There are some simple rules for sound banking and sound economies that need to be followed: Whenever credit is created and used to increase the amount of goods and services provided, it will be noninflationary: more money comes about, but also more goods and services. This is boring banking, without excessive bankers’ bonuses. But it is the kind of stable banking that created the postwar German and Japanese economic miracles, and also explains the rise of China and other East Asian so-called miracle economies.

But whenever credit is created and used for unproductive purposes, inflation comes about: more money chases a limited amount of goods or assets. The unproductive credit creation can take two forms: When credit is extended for consumption, it will result in consumer price inflation. When credit is extended for non-gross domestic product transactions (which means mainly financial and real estate transactions), there will be asset inflation. Both cases are unsustainable and if sufficiently large, result in banking and economic crises.

We can be more or less strict about any of this from a regulatory point of view, but what banks create with credit largely defines how we lope from bubbles to busts to bubbles again. Bankers were once (and will be again soon) the stiff, uptight types whose very boringness epitomized financial prudence featuring risk aversion, right down to their Brooks Brothers’ suits. This is the boring banking of low, constant annual returns – you may have heard of it. Though they may have been disparaged from time to time as prudish stereotypes, there was a certain reliance on them as a personification of the confidence we could place in the system. Credit was slow moving for a reason. But when, as the writer points out, credit is created and used for unproductive purposes, all manner of skulduggery becomes possible.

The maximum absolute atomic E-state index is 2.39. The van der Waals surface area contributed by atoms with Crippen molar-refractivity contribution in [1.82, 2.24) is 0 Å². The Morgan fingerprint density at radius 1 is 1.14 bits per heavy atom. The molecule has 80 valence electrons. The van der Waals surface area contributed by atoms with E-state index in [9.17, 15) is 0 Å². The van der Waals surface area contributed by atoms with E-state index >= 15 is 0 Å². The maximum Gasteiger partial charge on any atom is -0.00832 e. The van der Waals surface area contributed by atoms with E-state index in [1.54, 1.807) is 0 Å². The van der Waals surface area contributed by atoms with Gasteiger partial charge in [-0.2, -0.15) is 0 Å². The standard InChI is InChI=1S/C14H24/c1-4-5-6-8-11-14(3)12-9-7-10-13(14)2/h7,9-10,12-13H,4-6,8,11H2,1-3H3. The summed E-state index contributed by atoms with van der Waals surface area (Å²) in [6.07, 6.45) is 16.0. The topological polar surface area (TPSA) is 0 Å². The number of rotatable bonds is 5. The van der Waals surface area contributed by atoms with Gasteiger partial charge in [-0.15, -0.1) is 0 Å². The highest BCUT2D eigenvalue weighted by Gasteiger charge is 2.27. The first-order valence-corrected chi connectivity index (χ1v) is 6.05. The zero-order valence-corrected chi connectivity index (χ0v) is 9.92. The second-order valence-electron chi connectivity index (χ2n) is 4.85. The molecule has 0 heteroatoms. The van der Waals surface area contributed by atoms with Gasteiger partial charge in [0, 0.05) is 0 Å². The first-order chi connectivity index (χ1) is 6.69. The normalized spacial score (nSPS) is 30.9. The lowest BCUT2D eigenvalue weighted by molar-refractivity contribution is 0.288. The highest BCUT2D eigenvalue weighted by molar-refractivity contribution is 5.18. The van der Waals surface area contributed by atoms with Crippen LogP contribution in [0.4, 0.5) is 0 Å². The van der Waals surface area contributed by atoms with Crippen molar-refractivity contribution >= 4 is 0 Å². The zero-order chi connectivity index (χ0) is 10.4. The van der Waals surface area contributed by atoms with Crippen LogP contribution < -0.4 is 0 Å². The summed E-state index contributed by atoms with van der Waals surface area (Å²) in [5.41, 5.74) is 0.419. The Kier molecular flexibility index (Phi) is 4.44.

And here’s the civics class section that coach skipped over – when something involving money becomes possible in our system, it’s as good as mandatory.

We get exotic financial instruments and bankers in Zegna and Armani spinning a whole different kind of confidence game. These episodes, if that’s all they are, point back to an economy abandoned of its fundamentals, where people are making money off of money that, it turns out, isn’t real money. Inflated value is not real money, so you should not be able to get easy cash (more debt) in return for not having it.

Q: How can you afford a $789,000 home financed at 5.8% if you’re not an anesthesiologist?

A: You can’t.

There are all manner of warning signs that no one wants to believe (Dow 36,000?) and it’s easy to look back and say well, we should have known, what with all those e*trade commercials during breaks in ‘Flip that House’, you could see greed getting the best of the least among us first*. Yes, we should have and in fact many, many people did refuse the basic temptation to jump in and not get left out of the gold rush, which was based on nothing more than self-conjured pool of suckers-R-us.

* I’m thinking of the conscience-challenged here, first, but there’s a growing body of evidence which suggests some preternatural disposition toward not asking questions if the answers keep coming at a 30% annual rate of return.